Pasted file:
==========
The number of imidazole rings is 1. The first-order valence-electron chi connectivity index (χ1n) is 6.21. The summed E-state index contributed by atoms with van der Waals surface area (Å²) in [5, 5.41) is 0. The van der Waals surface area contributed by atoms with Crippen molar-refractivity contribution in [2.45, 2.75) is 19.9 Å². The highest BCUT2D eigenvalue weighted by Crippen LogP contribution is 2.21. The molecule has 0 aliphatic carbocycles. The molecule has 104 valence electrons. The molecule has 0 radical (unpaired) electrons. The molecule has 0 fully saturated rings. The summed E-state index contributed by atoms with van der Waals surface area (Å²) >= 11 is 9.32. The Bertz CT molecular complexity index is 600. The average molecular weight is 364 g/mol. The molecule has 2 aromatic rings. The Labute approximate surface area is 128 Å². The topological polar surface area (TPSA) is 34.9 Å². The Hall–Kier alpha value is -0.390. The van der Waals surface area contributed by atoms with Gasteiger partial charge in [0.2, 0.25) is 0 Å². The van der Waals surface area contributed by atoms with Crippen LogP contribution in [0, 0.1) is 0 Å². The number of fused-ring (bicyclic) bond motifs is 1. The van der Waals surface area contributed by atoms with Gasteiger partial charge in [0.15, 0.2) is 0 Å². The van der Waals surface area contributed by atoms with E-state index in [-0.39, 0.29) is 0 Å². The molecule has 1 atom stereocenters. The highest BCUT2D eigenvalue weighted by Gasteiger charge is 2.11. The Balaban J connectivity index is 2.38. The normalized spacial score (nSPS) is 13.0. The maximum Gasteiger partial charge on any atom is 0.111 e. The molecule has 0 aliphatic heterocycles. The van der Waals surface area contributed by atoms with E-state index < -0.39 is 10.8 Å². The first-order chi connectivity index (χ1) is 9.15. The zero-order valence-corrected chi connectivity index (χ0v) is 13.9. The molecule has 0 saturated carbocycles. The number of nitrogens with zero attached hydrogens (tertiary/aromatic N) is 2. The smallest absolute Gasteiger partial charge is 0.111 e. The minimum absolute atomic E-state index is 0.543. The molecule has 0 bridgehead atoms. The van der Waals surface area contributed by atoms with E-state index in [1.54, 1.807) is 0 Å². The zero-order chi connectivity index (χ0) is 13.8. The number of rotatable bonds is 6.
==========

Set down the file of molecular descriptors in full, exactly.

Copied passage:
The number of imidazole rings is 1. The first-order valence-electron chi connectivity index (χ1n) is 6.21. The summed E-state index contributed by atoms with van der Waals surface area (Å²) in [5, 5.41) is 0. The van der Waals surface area contributed by atoms with Crippen molar-refractivity contribution in [2.45, 2.75) is 19.9 Å². The highest BCUT2D eigenvalue weighted by Crippen LogP contribution is 2.21. The molecule has 0 aliphatic carbocycles. The molecule has 104 valence electrons. The molecule has 0 radical (unpaired) electrons. The molecule has 0 fully saturated rings. The summed E-state index contributed by atoms with van der Waals surface area (Å²) >= 11 is 9.32. The Bertz CT molecular complexity index is 600. The average molecular weight is 364 g/mol. The molecule has 2 aromatic rings. The Labute approximate surface area is 128 Å². The topological polar surface area (TPSA) is 34.9 Å². The Hall–Kier alpha value is -0.390. The van der Waals surface area contributed by atoms with Gasteiger partial charge in [0.2, 0.25) is 0 Å². The van der Waals surface area contributed by atoms with Crippen LogP contribution in [0, 0.1) is 0 Å². The number of fused-ring (bicyclic) bond motifs is 1. The van der Waals surface area contributed by atoms with Gasteiger partial charge in [0.15, 0.2) is 0 Å². The van der Waals surface area contributed by atoms with E-state index in [-0.39, 0.29) is 0 Å². The molecule has 1 atom stereocenters. The highest BCUT2D eigenvalue weighted by Gasteiger charge is 2.11. The Balaban J connectivity index is 2.38. The normalized spacial score (nSPS) is 13.0. The maximum Gasteiger partial charge on any atom is 0.111 e. The molecule has 0 aliphatic heterocycles. The van der Waals surface area contributed by atoms with E-state index < -0.39 is 10.8 Å². The first-order chi connectivity index (χ1) is 9.15. The zero-order valence-corrected chi connectivity index (χ0v) is 13.9. The molecule has 0 saturated carbocycles. The number of nitrogens with zero attached hydrogens (tertiary/aromatic N) is 2. The smallest absolute Gasteiger partial charge is 0.111 e. The minimum absolute atomic E-state index is 0.543. The molecule has 0 bridgehead atoms. The van der Waals surface area contributed by atoms with E-state index in [1.54, 1.807) is 0 Å². The zero-order chi connectivity index (χ0) is 13.8. The number of rotatable bonds is 6.